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United States v. McBayne

April 4, 2008

UNITED STATES OF AMERICA PLAINTIFF,
v.
AJAKIBIANI EARTH MCBAYNE, JOSEPH DEJON MANNING, AMANDA CRYSTAL STIGALL, AND TITUS L. STIGALL, DEFENDANTS.



The opinion of the court was delivered by: Phillips / Shirley

MEMORANDUM AND ORDER

All pretrial motions in this case have been referred to the undersigned pursuant to 28 U.S.C. § 636(b) for disposition or report and recommendation regarding disposition by the District Court as may be appropriate. This case came before the Court on March 31, 2008, for an evidentiary hearing on a number of pending pretrial motions, to include Defendant Joseph Manning's Motion for Severance [Doc.44]. Attorney Kim Tollison appeared with Titus Stigall. Attorney Ursula Bailey was present on behalf of Amanda Stigall, who was previously excused from the hearing. Attorney Steven Shope was present with defendant Joseph Manning. Attorney Kelly Johnson and his client, Ajakibiani McBayne, were previously excused from the hearing. Assistant United States Attorney Matthew Morris was present on behalf of the government. The United States joined in Mr. Manning's request to be severed for trial from his co-defendants. [Doc. 60].

Mr. Manning's motion asserts that his co-defendants have made statements which implicate him in the alleged criminal activity. Relying upon Bruton v. United States, 391 U.S. 123 (1968), Mr. Manning argues that his trial must be severed from that of the other three persons charged in this indictment in order to afford him a fair trial and that a joint trial would violate his Sixth Amendment right to confront the witnesses against him. Mr. Manning states that redacting his name from the statements is not a feasible remedy in this case. Mr. Manning also argues that the statements of alleged co-conspirators offered in exchange for leniency are inherently unreliable and of limited probative value.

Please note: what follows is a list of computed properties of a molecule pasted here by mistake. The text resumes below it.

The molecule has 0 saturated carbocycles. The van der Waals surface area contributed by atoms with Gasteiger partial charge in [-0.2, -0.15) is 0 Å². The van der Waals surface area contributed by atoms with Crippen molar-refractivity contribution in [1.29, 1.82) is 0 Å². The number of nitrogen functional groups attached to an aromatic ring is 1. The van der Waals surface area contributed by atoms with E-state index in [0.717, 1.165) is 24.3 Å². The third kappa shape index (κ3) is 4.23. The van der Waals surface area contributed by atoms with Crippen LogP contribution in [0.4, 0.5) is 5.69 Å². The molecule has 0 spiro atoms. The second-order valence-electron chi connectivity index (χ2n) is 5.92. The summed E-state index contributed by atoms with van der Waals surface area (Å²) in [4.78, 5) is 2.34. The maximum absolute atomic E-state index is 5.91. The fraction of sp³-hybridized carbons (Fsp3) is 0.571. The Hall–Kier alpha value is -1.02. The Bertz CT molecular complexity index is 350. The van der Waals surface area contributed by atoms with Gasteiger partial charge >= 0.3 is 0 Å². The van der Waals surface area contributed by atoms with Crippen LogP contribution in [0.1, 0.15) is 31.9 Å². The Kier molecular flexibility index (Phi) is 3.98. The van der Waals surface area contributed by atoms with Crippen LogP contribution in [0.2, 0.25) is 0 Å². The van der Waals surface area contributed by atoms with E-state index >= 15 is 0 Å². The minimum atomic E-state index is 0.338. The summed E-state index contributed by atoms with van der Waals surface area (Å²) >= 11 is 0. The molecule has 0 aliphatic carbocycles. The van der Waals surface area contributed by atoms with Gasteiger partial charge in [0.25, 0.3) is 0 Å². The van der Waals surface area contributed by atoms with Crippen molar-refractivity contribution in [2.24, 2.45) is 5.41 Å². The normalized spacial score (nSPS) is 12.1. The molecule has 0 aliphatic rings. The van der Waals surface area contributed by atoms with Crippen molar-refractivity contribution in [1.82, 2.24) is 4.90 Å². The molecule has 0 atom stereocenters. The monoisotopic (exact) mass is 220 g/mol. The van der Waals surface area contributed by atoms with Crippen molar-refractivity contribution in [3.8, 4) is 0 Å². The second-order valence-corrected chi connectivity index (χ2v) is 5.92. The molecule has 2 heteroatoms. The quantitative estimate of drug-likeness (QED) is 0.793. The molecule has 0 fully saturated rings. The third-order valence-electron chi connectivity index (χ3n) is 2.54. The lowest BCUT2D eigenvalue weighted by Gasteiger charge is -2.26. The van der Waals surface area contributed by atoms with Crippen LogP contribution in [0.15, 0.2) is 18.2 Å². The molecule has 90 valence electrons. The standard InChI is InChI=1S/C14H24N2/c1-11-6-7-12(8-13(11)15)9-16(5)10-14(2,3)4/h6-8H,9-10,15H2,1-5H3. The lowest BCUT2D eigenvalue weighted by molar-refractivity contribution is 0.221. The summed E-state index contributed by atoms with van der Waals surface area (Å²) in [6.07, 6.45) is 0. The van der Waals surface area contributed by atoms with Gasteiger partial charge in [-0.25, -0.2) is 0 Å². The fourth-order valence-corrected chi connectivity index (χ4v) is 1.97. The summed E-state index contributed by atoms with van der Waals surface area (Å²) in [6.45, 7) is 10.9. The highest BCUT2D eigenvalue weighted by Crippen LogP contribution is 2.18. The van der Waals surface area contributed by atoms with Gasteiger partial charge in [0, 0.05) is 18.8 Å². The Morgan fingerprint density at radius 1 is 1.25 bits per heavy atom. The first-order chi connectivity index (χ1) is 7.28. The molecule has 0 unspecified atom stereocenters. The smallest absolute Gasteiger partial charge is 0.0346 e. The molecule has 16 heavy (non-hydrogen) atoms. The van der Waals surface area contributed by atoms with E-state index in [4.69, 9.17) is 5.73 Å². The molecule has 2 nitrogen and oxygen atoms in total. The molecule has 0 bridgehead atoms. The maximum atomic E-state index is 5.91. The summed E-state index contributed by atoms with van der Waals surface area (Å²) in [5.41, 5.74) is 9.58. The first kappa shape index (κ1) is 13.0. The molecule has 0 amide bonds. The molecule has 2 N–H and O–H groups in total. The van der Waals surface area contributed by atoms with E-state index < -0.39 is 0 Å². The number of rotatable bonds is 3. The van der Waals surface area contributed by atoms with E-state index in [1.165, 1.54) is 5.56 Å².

The government agrees that Mr. Manning must be severed in order to preserve his Sixth Amendment right to confront the witnesses against him, as set forth in the holding of Bruton v. United States, 391 U.S. 123 (1968). The United States noted a similar situation regarding the other defendants and made an oral motion to sever the remaining two co-defendants for trial, Amanda Stigall and Titus Stigall. Ms McBayne has entered into a plea agreement with the government and will not proceed to trial.

Federal Rules of Criminal Procedure, Rule 8(b), provides that "defendants may be charged in the same indictment if they are alleged to have participated in the same act or transaction or in the same series of acts or transactions constituting an offense or offenses." There is a presumption that co-defendants should and will be tried together; this presumption applies equally to defendants charged together in a conspiracy. Zafiro v. United States , 506 U.S 534, 537 (1003); United States v. Tocco, 200 F.3d 401, 413 (6th Cir. 2000).

In a joint trial, one co-defendant's prior statement may be ordinarily introduced only against the declarant, and not as evidence against another co-defendant; in such a case the latter has suffered no violation of his Sixth Amendment Confrontation Clause rights. Richardson v. Marsh, 481 U.S. 200, 206 (1987). However, where one co-defendant's statement that facially incriminates the another defendant, the Supreme Court has recognized an exception to this general rule. Bruton v. United States, 391 U.S. 123, 135-36 (1968). Bruton held that a jury instruction limiting the jury's use of the statement to the declarant did not preclude the risk that a jury, despite the limiting instruction, would consider the co-defendant's statement, which also implicated the defendant, as evidence of the defendant's guilt. The Supreme Court observed "there are some contexts in which risk that jury will not, or cannot, follow instructions is so great and consequences of failure so vital to defendant in criminal cause that practical and human limitations of jury system cannot be ignored." Bruton, 391 U.S. at 134.